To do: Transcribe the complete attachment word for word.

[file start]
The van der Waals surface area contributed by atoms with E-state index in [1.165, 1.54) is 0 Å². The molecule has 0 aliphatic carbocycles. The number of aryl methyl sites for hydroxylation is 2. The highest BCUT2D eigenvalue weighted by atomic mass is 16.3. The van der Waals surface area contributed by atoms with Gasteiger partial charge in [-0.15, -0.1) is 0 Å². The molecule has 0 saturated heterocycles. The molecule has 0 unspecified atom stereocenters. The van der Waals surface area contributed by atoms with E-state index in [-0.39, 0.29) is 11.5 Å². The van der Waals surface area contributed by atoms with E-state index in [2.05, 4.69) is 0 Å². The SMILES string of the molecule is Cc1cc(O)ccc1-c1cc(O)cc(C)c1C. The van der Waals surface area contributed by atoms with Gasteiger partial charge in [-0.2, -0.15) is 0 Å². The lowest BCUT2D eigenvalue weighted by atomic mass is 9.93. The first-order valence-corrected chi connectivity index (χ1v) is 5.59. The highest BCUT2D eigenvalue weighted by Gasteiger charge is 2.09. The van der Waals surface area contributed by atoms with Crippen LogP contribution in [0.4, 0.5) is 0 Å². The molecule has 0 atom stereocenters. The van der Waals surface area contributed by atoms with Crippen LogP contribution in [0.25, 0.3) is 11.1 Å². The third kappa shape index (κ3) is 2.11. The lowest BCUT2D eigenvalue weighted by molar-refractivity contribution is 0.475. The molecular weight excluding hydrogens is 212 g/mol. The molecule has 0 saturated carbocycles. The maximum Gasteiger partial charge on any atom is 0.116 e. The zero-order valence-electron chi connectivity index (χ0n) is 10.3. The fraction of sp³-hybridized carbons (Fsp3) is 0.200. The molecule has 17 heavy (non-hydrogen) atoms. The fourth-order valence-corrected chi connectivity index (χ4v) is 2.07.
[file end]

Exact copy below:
The van der Waals surface area contributed by atoms with E-state index in [1.165, 1.54) is 0 Å². The molecule has 0 aliphatic carbocycles. The number of aryl methyl sites for hydroxylation is 2. The highest BCUT2D eigenvalue weighted by atomic mass is 16.3. The van der Waals surface area contributed by atoms with Gasteiger partial charge in [-0.15, -0.1) is 0 Å². The molecule has 0 saturated heterocycles. The molecule has 0 unspecified atom stereocenters. The van der Waals surface area contributed by atoms with E-state index in [-0.39, 0.29) is 11.5 Å². The van der Waals surface area contributed by atoms with E-state index in [2.05, 4.69) is 0 Å². The SMILES string of the molecule is Cc1cc(O)ccc1-c1cc(O)cc(C)c1C. The van der Waals surface area contributed by atoms with Gasteiger partial charge in [-0.2, -0.15) is 0 Å². The lowest BCUT2D eigenvalue weighted by atomic mass is 9.93. The first-order valence-corrected chi connectivity index (χ1v) is 5.59. The highest BCUT2D eigenvalue weighted by Gasteiger charge is 2.09. The van der Waals surface area contributed by atoms with Crippen LogP contribution in [0.4, 0.5) is 0 Å². The molecule has 0 atom stereocenters. The van der Waals surface area contributed by atoms with Crippen LogP contribution in [0.25, 0.3) is 11.1 Å². The third kappa shape index (κ3) is 2.11. The lowest BCUT2D eigenvalue weighted by molar-refractivity contribution is 0.475. The molecular weight excluding hydrogens is 212 g/mol. The molecule has 0 saturated carbocycles. The maximum Gasteiger partial charge on any atom is 0.116 e. The zero-order valence-electron chi connectivity index (χ0n) is 10.3. The fraction of sp³-hybridized carbons (Fsp3) is 0.200. The molecule has 17 heavy (non-hydrogen) atoms. The fourth-order valence-corrected chi connectivity index (χ4v) is 2.07.